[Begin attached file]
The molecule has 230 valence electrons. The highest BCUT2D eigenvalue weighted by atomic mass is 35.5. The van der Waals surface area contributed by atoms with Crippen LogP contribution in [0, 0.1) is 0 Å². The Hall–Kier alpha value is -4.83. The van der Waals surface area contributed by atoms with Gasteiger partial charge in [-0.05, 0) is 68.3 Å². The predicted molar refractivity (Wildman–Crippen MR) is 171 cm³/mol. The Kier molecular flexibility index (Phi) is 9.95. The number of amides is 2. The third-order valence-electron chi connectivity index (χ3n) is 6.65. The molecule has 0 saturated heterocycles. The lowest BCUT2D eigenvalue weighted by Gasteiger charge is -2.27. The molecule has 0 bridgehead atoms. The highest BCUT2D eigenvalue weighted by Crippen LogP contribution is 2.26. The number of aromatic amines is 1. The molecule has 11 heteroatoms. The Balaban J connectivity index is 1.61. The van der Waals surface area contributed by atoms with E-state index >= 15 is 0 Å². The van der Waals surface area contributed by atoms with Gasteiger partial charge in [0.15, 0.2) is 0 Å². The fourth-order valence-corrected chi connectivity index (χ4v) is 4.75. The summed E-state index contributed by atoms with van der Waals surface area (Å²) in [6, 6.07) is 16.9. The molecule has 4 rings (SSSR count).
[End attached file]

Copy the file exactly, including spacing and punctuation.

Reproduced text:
The molecule has 230 valence electrons. The highest BCUT2D eigenvalue weighted by atomic mass is 35.5. The van der Waals surface area contributed by atoms with Crippen LogP contribution in [0, 0.1) is 0 Å². The Hall–Kier alpha value is -4.83. The van der Waals surface area contributed by atoms with Gasteiger partial charge in [-0.05, 0) is 68.3 Å². The predicted molar refractivity (Wildman–Crippen MR) is 171 cm³/mol. The Kier molecular flexibility index (Phi) is 9.95. The number of amides is 2. The third-order valence-electron chi connectivity index (χ3n) is 6.65. The molecule has 0 saturated heterocycles. The lowest BCUT2D eigenvalue weighted by Gasteiger charge is -2.27. The molecule has 0 bridgehead atoms. The highest BCUT2D eigenvalue weighted by Crippen LogP contribution is 2.26. The number of aromatic amines is 1. The molecule has 11 heteroatoms. The Balaban J connectivity index is 1.61. The van der Waals surface area contributed by atoms with E-state index >= 15 is 0 Å². The van der Waals surface area contributed by atoms with Gasteiger partial charge in [0.15, 0.2) is 0 Å². The fourth-order valence-corrected chi connectivity index (χ4v) is 4.75. The summed E-state index contributed by atoms with van der Waals surface area (Å²) in [6, 6.07) is 16.9. The molecule has 4 rings (SSSR count).